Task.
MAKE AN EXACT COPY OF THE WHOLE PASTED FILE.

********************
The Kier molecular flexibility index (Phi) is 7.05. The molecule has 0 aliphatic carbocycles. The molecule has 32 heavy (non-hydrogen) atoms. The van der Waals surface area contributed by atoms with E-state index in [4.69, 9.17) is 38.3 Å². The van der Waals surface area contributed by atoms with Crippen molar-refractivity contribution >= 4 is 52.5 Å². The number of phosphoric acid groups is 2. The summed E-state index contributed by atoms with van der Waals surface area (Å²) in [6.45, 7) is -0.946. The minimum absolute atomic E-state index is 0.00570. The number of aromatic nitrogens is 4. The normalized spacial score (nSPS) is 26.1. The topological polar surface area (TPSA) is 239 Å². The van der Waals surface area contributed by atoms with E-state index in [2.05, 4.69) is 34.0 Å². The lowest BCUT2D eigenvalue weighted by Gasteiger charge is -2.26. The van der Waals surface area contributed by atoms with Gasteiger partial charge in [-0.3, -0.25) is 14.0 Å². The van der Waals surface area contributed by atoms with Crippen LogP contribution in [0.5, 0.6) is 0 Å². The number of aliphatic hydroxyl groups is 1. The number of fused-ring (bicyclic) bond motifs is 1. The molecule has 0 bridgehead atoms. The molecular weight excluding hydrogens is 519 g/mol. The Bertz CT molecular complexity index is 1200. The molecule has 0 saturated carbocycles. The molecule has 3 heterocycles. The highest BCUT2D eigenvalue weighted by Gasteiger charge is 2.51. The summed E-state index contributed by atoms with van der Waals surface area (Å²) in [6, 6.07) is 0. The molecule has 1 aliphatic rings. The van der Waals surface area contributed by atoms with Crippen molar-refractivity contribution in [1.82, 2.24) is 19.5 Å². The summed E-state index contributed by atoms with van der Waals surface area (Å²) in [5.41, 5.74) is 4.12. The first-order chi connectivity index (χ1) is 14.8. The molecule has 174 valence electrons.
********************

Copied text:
The Kier molecular flexibility index (Phi) is 7.05. The molecule has 0 aliphatic carbocycles. The molecule has 32 heavy (non-hydrogen) atoms. The van der Waals surface area contributed by atoms with E-state index in [4.69, 9.17) is 38.3 Å². The van der Waals surface area contributed by atoms with Crippen molar-refractivity contribution >= 4 is 52.5 Å². The number of phosphoric acid groups is 2. The summed E-state index contributed by atoms with van der Waals surface area (Å²) in [6.45, 7) is -0.946. The minimum absolute atomic E-state index is 0.00570. The number of aromatic nitrogens is 4. The normalized spacial score (nSPS) is 26.1. The topological polar surface area (TPSA) is 239 Å². The van der Waals surface area contributed by atoms with E-state index in [2.05, 4.69) is 34.0 Å². The lowest BCUT2D eigenvalue weighted by Gasteiger charge is -2.26. The van der Waals surface area contributed by atoms with Gasteiger partial charge in [-0.3, -0.25) is 14.0 Å². The van der Waals surface area contributed by atoms with Crippen LogP contribution in [0.5, 0.6) is 0 Å². The number of aliphatic hydroxyl groups is 1. The number of fused-ring (bicyclic) bond motifs is 1. The molecule has 0 bridgehead atoms. The molecular weight excluding hydrogens is 519 g/mol. The Bertz CT molecular complexity index is 1200. The molecule has 0 saturated carbocycles. The molecule has 3 heterocycles. The highest BCUT2D eigenvalue weighted by Gasteiger charge is 2.51. The summed E-state index contributed by atoms with van der Waals surface area (Å²) in [6, 6.07) is 0. The molecule has 1 aliphatic rings. The van der Waals surface area contributed by atoms with Crippen molar-refractivity contribution in [1.82, 2.24) is 19.5 Å². The summed E-state index contributed by atoms with van der Waals surface area (Å²) in [5.41, 5.74) is 4.12. The first-order chi connectivity index (χ1) is 14.8. The molecule has 174 valence electrons.